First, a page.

Serving God in Practical Ways

Anchor command. “Treat people the same way you want them to treat you.Matthew 7:12

Anchor story. A Good Samaritan. Luke 10:25-37

Anchor verse. Whether you eat or drink or whatever you do, do all to the glory of God.1 Cor. 10:31

Learning goal. Find how practical Scripture is when dealing with our duties.

Growth goal. Develop a strong desire to serve others out of love.

Skill goal. Discern others’ needs that you can meet, and do so wisely.

Outcome goal. Believers lovingly serve others daily.

Dear God, there are people all around us that need help. Give us the discernment to know whom to serve and how to do it effectively in a practical way.

Basic Study

Learn from the story of the Good Samaritan. Luke 10:25-37…

·         Jesus told the story of a caring Samaritan in answer to a lawyer’s question. What had the lawyer asked him? Verse 25

·         What was the lawyer’s reply, that sums up the Old Testament Law: 27

·         After Jesus agreed with the lawyer that he must love his neighbor, what did the lawyer ask? 28-29

·         What happened to the Jewish traveler on the road? 30

·         What two people passed by the injured man without helping him? 31-31

·         What did the Samaritan do for the injured man? 33-35
Note: Generally, Jews and Samaritans despised each other.

·         What does it mean to be a true neighbor? 36-37

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A despised Samaritan treated an injured stranger as a neighbor.

During the week.

·         Help the needy: let your people mention neighbours and friends who need help,
and say what they would like to do.

·         Have believers decide who will work together and when. Make definite plans.

During worship.

·         Tell the story of the Good Samaritan, Luke 10:25-37, and ask the questions above.
Let people discuss the answers.

·         Ask the children to present what they have prepared.

·         Memorize 1 John 3:17-18.

Advanced Study

1.       Serve the sick, the suffering and the oppressed.

·         Why are so many people poor and have troubles?

One reason that so many folk remain poor and have troubles, is that evil spirits whisper lies to them. If people want to sin, then they will believe these lies.

Evil spirits want us to be greedy, immoral and dishonest. But Jesus can free people from these sins and lies. He can change our hearts and make us into people who have new desires and who do not want to sin.

·         Ask the Lord to give you and your flock strong love for the needy—love that yields helpful actions

·         Find in Luke 10:25-37 how the caring Samaritan showed practical love.

 [Answers: the Samaritan showed practical love by caring for the injured traveller. Jesus promises eternal life to believers who practice their faith this way.]

What did Jesus promise those who do the same as the caring Samarian?

[Answer: Compare Luke 10:25 with verse 37.]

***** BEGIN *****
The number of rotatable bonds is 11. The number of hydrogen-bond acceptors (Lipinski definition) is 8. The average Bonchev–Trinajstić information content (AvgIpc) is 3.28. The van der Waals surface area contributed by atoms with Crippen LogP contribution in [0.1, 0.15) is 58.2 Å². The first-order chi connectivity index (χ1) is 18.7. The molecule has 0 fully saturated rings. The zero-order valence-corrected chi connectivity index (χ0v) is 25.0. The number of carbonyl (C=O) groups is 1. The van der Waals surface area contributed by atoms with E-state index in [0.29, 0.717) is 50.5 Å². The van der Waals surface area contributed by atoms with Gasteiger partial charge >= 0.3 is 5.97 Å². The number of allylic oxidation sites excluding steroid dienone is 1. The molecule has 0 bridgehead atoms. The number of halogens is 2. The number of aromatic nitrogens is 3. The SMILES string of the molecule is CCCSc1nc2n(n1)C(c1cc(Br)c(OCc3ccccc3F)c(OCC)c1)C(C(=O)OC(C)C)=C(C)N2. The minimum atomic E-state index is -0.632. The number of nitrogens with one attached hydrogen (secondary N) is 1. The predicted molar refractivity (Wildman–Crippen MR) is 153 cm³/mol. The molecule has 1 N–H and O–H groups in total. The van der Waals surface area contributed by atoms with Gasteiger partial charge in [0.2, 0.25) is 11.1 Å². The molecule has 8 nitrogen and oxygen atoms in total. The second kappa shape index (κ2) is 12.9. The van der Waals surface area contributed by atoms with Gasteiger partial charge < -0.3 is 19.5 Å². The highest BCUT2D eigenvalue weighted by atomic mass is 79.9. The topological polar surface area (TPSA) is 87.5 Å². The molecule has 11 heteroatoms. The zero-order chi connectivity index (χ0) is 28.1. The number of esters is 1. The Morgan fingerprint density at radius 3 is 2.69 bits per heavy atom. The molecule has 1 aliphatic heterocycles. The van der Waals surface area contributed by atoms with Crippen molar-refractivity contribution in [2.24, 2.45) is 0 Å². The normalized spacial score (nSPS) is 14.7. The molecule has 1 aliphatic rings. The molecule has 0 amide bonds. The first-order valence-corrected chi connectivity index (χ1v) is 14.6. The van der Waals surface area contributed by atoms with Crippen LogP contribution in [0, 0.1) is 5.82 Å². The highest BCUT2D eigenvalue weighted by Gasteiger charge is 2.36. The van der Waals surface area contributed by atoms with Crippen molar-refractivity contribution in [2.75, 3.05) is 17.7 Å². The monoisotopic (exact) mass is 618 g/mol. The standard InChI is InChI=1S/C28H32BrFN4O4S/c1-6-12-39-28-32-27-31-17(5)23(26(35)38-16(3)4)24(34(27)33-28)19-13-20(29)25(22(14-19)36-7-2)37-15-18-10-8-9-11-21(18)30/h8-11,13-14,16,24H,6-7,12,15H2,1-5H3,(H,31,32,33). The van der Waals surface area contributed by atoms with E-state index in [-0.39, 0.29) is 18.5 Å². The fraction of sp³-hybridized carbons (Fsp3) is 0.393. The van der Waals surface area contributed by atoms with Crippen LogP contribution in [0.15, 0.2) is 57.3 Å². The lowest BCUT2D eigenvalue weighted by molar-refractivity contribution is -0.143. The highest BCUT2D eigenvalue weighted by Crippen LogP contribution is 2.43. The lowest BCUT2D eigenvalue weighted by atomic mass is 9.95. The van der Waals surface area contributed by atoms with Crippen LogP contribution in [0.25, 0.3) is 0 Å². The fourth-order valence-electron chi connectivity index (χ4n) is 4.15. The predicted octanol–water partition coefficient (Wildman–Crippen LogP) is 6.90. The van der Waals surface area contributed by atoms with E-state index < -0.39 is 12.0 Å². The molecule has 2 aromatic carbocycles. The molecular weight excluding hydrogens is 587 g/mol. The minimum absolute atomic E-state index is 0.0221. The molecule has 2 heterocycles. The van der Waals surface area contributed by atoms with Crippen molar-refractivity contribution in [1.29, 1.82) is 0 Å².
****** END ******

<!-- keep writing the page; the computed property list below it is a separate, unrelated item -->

2.       Plan with your co-workers activities that your people will do next week.

Write your plan on paper, and announce it to the congregation at the next worship meeting. Make your plan specific. Find the neediest people, then serve them as Galatians 6:10 says: “As we have opportunity, let us do good to all people, especially to those who belong to the family of believers.”

Image result for doing good to others
God gives us many ways in which to serve those in need.

3.       Plan with co-workers the upcoming worship time.

·         Pray during worship for people in painful need in the community.

·         Praise God for spiritual victories.
Ask for testimonies and reports of work done last week.

·         Additional options to apply God’s Word:

Option 1.  The Good Samaritan.
Let adults and children act out together the story from Luke 10:25-37. Younger ones can do the part of the thieves who attack the traveller. Let an adult man be the donkey.

Option 2.  Mr. Tradition.
Let someone play the part of “Mr. Tradition.” Ask him if he agrees with the Samaritan. He argues that we ought to spend all our time winning souls for Jesus, and not waste time doing social work. Ask the people to answer him. If they are shy, then correct him yourself, in your own words, by explaining what Jesus told us to do.

Option 3.  The sheep and the goats.
Dramatize the parable of the sheep and the goats, found in Matthew 25:31-46.

Narrator (adult):      Read the parts that are not spoken by the King, sheep or goats.

King (adult):               Read, or say by memory, the words of the King.

Sheep (children).     A child reads or speaks from memory the words of the sheep.

Goats (children).      A child reads or speaks from memory the words of the goats.

Option 4. Refute Satan's threats.
You may choose two persons to read or recite this poem:

Speaker # 1, with jeering voice:

The demons like to stir up envy.

Such bitterness! How men complain!

Men grasp with greedy hands for money.

And sell their souls for selfish gain.

Speaker # 2, with joyful, determined voice:

Let demons fit their flaming arrow,

Of ‘jealousy’ upon their bow.

Our armour’s firm and will not crack.

Our faith withstands the harshest blow!

Everyone must heed his good conscience over his bad temptations.

·         Announce activities that you and your co-workers have planned to do during the week.

·         In groups of 2 or 3, pray, confirm the plans and encourage one another.

·         Invite all to examine their heart, to confess their sins and celebrate the Lord’s Supper. To introduce Communion, you or a helper might read 1 Corinthians 10:16-17, and explain that we partake in Christ’s body.

The Word of God became flesh and lived among us. He was born in Bethlehem, where Boaz once cultivated barley. ‘Bethlehem’ means ‘house of bread.’ It was where Jesus became flesh and blood, so he could become the Bread of Life for us.

·         Those who teach children should read study #73 for children.